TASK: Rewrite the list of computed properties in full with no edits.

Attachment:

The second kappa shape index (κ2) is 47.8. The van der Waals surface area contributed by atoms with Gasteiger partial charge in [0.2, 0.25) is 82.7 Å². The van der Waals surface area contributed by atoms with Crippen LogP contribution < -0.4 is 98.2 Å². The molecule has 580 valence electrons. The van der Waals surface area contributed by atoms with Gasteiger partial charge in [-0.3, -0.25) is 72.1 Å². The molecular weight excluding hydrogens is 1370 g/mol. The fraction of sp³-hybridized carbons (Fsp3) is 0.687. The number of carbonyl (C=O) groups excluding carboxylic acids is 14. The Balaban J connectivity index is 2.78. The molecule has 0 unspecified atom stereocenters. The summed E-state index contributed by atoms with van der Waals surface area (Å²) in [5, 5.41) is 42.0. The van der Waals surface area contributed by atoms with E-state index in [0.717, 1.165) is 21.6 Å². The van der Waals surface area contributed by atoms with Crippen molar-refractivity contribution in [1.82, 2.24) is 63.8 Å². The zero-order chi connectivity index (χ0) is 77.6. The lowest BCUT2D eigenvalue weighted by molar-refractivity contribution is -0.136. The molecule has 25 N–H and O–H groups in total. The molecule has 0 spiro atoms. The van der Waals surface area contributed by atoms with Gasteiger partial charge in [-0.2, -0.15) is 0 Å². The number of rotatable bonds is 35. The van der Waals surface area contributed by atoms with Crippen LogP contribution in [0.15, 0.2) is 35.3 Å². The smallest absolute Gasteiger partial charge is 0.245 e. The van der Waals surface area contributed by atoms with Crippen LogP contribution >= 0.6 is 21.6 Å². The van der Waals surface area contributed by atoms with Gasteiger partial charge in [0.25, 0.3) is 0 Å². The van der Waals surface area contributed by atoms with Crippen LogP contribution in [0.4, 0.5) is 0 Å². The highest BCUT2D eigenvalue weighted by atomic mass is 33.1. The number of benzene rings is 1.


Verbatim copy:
The second kappa shape index (κ2) is 47.8. The van der Waals surface area contributed by atoms with Gasteiger partial charge in [0.2, 0.25) is 82.7 Å². The van der Waals surface area contributed by atoms with Crippen LogP contribution < -0.4 is 98.2 Å². The molecule has 580 valence electrons. The van der Waals surface area contributed by atoms with Gasteiger partial charge in [-0.3, -0.25) is 72.1 Å². The molecular weight excluding hydrogens is 1370 g/mol. The fraction of sp³-hybridized carbons (Fsp3) is 0.687. The number of carbonyl (C=O) groups excluding carboxylic acids is 14. The Balaban J connectivity index is 2.78. The molecule has 0 unspecified atom stereocenters. The summed E-state index contributed by atoms with van der Waals surface area (Å²) in [5, 5.41) is 42.0. The van der Waals surface area contributed by atoms with E-state index in [0.717, 1.165) is 21.6 Å². The van der Waals surface area contributed by atoms with Crippen molar-refractivity contribution in [1.82, 2.24) is 63.8 Å². The zero-order chi connectivity index (χ0) is 77.6. The lowest BCUT2D eigenvalue weighted by molar-refractivity contribution is -0.136. The molecule has 25 N–H and O–H groups in total. The molecule has 0 spiro atoms. The van der Waals surface area contributed by atoms with Gasteiger partial charge in [-0.2, -0.15) is 0 Å². The number of rotatable bonds is 35. The van der Waals surface area contributed by atoms with Crippen LogP contribution in [0.15, 0.2) is 35.3 Å². The smallest absolute Gasteiger partial charge is 0.245 e. The van der Waals surface area contributed by atoms with Crippen LogP contribution >= 0.6 is 21.6 Å². The van der Waals surface area contributed by atoms with Gasteiger partial charge in [0.25, 0.3) is 0 Å². The van der Waals surface area contributed by atoms with Crippen LogP contribution in [0.4, 0.5) is 0 Å². The highest BCUT2D eigenvalue weighted by atomic mass is 33.1. The number of benzene rings is 1.